The Rays Would Give Their Kingdom for a Catcher.


The catching situation in Tampa Bay leaves a lot to be desired, and the Rays are on the prowl for some help behind the plate.

When the legendary baseball manager Casey Stengel was putting together the roster for the expansion New York Mets, his first choice from the expansion pool of players was a non descript catcher by the name of Choo Choo Coleman. When asked why he chose Coleman, Casey replied, “Someone has to catch the pitcher.”

That seems to have been the approach Tampa Bay has taken towards the catching position for the nineteen years of their existence. When the top three catchers in the history of the franchise are John Flaherty, Toby Hall and Dioner Navarro, you know that that have mainly been interested in having someone to catch the pitcher.

It’s not that that the new look Rays haven’t tried to solve the problem. In 2014, they traded for a better than average catcher in Ryan Hanigan. The only problem was that he spent almost the entire season on the disabled list and was gone the next year. In 2015, they traded for Rene Rivera who was coming off a breakout season offensively with San Diego. He turned out to be an automatic out in 2016 and released. In 2016, they are giving Hank Conger a try and not only has he hit below the Mendoza Line but couldn’t throw anyone out trying to steal second base.

The Rays have also tried to draft a quality catcher but that hasn’t worked very well either. In 2010, they drafted Justin O’Connor in the first round. O’Connor has a cannon for an arm but that seems to be all he brings to the party He has advanced as far as Double A and is currently on the disabled list. In 2013, they drafted Nick Ciuffo in the first round. Ciuffo seems to be able to catch but can’t hit and has dropped to number twenty six on the prospect list. He’s currently playing at Charlotte. In 2015, they chose Chris Betts in the second round. Most scouts think he can hit but will not stick as a catcher. Due to injuries, he has yet to play for the Rays.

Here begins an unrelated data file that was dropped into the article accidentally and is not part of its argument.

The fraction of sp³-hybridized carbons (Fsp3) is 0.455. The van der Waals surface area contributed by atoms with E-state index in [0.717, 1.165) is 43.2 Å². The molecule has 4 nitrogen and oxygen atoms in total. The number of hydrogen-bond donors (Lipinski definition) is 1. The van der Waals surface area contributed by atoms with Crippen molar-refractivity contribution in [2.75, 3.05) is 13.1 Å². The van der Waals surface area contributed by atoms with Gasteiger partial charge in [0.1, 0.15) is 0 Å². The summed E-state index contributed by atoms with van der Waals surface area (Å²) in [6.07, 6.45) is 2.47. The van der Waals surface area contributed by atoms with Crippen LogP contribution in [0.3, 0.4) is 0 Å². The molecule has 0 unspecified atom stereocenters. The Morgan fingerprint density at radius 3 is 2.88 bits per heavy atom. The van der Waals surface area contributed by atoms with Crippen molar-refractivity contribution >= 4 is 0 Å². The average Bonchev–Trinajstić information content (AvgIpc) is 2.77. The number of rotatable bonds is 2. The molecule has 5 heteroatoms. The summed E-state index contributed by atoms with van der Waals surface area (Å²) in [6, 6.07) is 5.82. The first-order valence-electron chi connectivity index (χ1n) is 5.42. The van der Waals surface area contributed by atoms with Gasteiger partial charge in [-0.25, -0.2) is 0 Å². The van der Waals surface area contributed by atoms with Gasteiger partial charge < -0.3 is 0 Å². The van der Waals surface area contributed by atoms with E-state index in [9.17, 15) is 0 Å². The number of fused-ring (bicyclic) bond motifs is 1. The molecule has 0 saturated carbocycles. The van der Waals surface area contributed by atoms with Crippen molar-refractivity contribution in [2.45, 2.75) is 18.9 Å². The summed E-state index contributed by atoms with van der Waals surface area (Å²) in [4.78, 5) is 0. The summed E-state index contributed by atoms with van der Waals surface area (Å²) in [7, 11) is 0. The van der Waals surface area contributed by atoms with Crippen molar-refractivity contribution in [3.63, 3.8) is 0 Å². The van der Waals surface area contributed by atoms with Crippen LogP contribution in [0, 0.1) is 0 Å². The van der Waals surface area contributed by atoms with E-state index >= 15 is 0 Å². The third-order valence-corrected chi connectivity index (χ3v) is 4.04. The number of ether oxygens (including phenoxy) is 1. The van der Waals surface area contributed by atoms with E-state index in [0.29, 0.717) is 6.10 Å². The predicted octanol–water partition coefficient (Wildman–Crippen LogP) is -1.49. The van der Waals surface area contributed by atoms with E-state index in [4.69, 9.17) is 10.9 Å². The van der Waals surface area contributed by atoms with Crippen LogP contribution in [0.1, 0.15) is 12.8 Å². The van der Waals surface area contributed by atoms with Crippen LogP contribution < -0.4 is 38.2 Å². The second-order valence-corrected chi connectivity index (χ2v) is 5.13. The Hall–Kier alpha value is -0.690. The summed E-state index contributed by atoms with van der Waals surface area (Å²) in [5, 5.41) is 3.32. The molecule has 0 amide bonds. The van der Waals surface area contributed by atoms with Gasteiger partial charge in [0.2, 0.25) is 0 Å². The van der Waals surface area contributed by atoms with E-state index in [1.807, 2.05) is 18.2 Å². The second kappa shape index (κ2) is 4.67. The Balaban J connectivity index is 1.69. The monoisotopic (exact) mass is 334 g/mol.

However, it is fair to say that if you can’t develop your own catcher, it’s tough to find one. Most of the teams who have a top notch catcher pay them and play them till they drop. Yadier Molina of St. Louis is a perfect example. Molina, an eight time All Star, has played his entire thirteen year career with the Cardinals and has made $68 million.

As further proof of the above, only three decent catchers will be available over the next two years. Emerging all star Francisco Cervelli of Pittsburg and past all star Matt Weiters of Baltimore will be 2017 free agents. Cervelli will demand a fortune in salary and Weiters is an injury risk. The best available catcher is Jonathan Lucroy of Milwaukee. He is under team control through 2017 at an affordable salary and the rebuilding Brewers would probably trade him for a quality prospect or two.

In the meantime, the Rays struggle through an almost impossible situation with Curt Casali and Hank Conger. Casali is proving to be a good defensive backup and not much more. Conger is an average defense catcher with no ability to control the running game. Between the two of them they have a .155 batting average with one home run and three rbi’s. At Triple A, there is Carlos Corporan who hit .178 with Texas last year and Luke Malle who has 35 major league at bats and is currently injured.

If the Rays were an offensive juggernaut, they might be able to get away with Casali as the primary catcher and someone such as Corporan as a backup. However they are not and they cannot afford a spot in the batting order that is an automatic out. If the Rays feel post season play is a possibility, a trade for Lucroy might be a good move. However, even if Lucroy is the answer to 2016 and 2017, the question is who follows Lucroy?